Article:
We're attempting a new (and probably infrequent) feature where we interview actors from popular TV ads past and present. For the first installment, we tracked down Jack Ferver, who delivered a memorably unnerving performance as the berries-and-cream-loving Little Lad in last year's notorious bus-station Starburst spot from TBWA\Chiat\Day. When he's not shooting ads, Ferver works in experimental dance and theater in New York, and has created several evening-length pieces, including When We Were Young And Filled With Fear and MEAT. He also played Jimmy Tickles in Strangers With Candy. After the jump, he talks about the weirdness of bus stations, whether the Little Lad is evil, and why it's important to be shocked.
How did you get the gig? It must have been a bizarre audition.
I have the most amazing commercial agency, CESD. They got me the audition. At the callback I did it at least 10 totally different ways, including crying. But I cry any chance I get anyway.
The Lad is pretty odd. How did he come about?
Well, the writers obviously came up with the Little Lad. Randy Krallman, the director, is a genius and really set everything up in such a perfect way. We all talked about it, and played with different ideas. It was certainly collaborative.
Some people find the ad creepy. Is the Lad evil or just eccentric?
Who are these people? I love it. There was this really great cartoon someone did of the Little Lad where he looks like the spawn of the devil. I live in New York, in the hipster part of Brooklyn, so I see grown men in schoolboy outfits on the subway every day.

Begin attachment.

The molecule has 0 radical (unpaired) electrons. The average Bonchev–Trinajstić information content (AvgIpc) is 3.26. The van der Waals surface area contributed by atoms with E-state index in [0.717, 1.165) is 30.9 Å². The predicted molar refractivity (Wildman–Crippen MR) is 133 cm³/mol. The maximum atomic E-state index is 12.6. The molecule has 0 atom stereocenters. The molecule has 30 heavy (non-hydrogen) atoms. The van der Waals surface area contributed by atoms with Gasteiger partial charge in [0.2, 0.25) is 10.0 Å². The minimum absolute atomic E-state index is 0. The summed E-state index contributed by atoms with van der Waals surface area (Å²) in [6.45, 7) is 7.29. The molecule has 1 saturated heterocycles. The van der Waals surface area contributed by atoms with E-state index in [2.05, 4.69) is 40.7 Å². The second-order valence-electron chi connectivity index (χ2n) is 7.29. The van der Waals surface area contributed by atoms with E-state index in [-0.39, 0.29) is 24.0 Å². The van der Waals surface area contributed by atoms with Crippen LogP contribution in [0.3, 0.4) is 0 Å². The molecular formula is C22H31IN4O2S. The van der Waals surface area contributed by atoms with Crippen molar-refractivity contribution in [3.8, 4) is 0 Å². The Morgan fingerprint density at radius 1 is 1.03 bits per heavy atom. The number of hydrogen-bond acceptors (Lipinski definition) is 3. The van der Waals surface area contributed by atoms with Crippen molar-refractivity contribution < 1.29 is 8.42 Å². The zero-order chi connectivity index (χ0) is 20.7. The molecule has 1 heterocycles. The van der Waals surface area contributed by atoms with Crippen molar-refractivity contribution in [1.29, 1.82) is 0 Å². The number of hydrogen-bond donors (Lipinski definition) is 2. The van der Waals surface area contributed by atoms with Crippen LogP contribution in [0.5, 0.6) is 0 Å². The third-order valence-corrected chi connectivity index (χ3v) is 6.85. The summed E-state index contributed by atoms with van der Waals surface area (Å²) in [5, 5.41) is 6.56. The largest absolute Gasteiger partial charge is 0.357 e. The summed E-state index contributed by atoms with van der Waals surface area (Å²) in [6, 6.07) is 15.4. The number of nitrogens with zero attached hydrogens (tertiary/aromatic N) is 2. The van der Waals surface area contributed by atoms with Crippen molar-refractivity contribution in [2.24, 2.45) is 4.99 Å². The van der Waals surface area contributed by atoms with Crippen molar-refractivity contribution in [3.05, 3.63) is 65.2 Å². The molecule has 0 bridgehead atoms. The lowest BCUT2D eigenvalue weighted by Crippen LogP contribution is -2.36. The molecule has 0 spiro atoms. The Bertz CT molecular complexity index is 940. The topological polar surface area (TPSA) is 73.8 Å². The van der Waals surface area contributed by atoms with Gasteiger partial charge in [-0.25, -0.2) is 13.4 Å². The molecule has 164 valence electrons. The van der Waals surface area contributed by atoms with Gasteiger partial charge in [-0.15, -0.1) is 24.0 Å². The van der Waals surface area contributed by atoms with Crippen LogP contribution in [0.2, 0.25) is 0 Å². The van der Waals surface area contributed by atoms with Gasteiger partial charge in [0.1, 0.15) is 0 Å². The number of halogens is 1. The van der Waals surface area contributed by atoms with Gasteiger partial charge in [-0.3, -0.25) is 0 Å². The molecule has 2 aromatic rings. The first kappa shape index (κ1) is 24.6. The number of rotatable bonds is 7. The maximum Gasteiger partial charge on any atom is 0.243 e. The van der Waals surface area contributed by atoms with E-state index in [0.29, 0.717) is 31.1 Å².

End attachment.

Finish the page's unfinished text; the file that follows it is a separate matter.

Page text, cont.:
What's he doing at the bus station?
Bus stations are time warps. He is not from this time.
What was most challenging thing about the role?
Doing that for over 12 hours in 80-something-degree heat in a wool costume and a wig.
The Lad has great hair and a nice outfit. Did you spend a lot of time getting the look right?
I can't even tell you how long.
Were you pleased with how the ad turned out?
I think it is hilarious. Randy and I have a very similar sense of humor, and I think it turned out well.
How do you balance your artistic work and your commercial work?
I make dance theater work in New York. I just closed a show this summer that went really well, and I have a residency at Dance Theater Workshop in January that will have a full production through Dancespace Project at Saint Mark's Church in April. The fact that I am continually working artistically makes my life better, and in turn keeps my creativity flowing, which is necessary for the fast pace of commercial production. I love shooting commercials. I have been blessed to work with really kind, smart, and conscientious directors, writers, and producers, who have been incredibly good to me and who I regard as friends. It's different from making my own work—I'm fulfilling someone else's vision. It's satisfying in a different way. It also helps sustain me financially.
One YouTube video of the Starburst ad has more than 6 million views. Did you expect it to be that popular?
I had a feeling it might become this popular when I first read it. It has the kind of offbeat humor that makes something a cult hit. You laugh because you are caught off guard. This happens to us in life. You are driving and pass a van full of nuns and they flick you off. It's shocking but delightful, because it is so refreshing to be shocked in this day and age.